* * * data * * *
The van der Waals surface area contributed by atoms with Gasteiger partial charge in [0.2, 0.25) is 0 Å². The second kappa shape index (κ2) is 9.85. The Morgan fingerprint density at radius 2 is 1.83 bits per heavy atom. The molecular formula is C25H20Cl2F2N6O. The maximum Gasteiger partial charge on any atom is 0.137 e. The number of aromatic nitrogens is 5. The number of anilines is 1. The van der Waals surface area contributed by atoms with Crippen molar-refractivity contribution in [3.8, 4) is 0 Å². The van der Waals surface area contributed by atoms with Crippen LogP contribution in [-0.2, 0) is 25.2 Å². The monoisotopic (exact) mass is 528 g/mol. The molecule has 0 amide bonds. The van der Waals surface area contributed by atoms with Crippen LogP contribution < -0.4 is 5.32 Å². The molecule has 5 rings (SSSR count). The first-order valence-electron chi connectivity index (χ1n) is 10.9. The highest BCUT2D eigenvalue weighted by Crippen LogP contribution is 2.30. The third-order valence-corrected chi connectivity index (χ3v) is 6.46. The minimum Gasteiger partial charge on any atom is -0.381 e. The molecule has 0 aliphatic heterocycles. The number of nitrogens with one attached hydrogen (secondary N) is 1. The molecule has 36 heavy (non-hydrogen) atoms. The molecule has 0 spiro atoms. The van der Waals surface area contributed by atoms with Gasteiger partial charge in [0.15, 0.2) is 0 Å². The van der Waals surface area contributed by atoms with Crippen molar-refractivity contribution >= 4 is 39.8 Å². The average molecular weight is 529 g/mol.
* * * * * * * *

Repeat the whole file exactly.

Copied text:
The van der Waals surface area contributed by atoms with Gasteiger partial charge in [0.2, 0.25) is 0 Å². The second kappa shape index (κ2) is 9.85. The Morgan fingerprint density at radius 2 is 1.83 bits per heavy atom. The molecular formula is C25H20Cl2F2N6O. The maximum Gasteiger partial charge on any atom is 0.137 e. The number of aromatic nitrogens is 5. The number of anilines is 1. The van der Waals surface area contributed by atoms with Crippen molar-refractivity contribution in [3.8, 4) is 0 Å². The van der Waals surface area contributed by atoms with Crippen LogP contribution in [-0.2, 0) is 25.2 Å². The monoisotopic (exact) mass is 528 g/mol. The molecule has 0 amide bonds. The van der Waals surface area contributed by atoms with Crippen LogP contribution < -0.4 is 5.32 Å². The molecule has 5 rings (SSSR count). The first-order valence-electron chi connectivity index (χ1n) is 10.9. The highest BCUT2D eigenvalue weighted by Crippen LogP contribution is 2.30. The third-order valence-corrected chi connectivity index (χ3v) is 6.46. The minimum Gasteiger partial charge on any atom is -0.381 e. The molecule has 0 aliphatic heterocycles. The number of nitrogens with one attached hydrogen (secondary N) is 1. The molecule has 36 heavy (non-hydrogen) atoms. The molecule has 0 spiro atoms. The van der Waals surface area contributed by atoms with Gasteiger partial charge in [0.15, 0.2) is 0 Å². The van der Waals surface area contributed by atoms with Crippen molar-refractivity contribution >= 4 is 39.8 Å². The average molecular weight is 529 g/mol.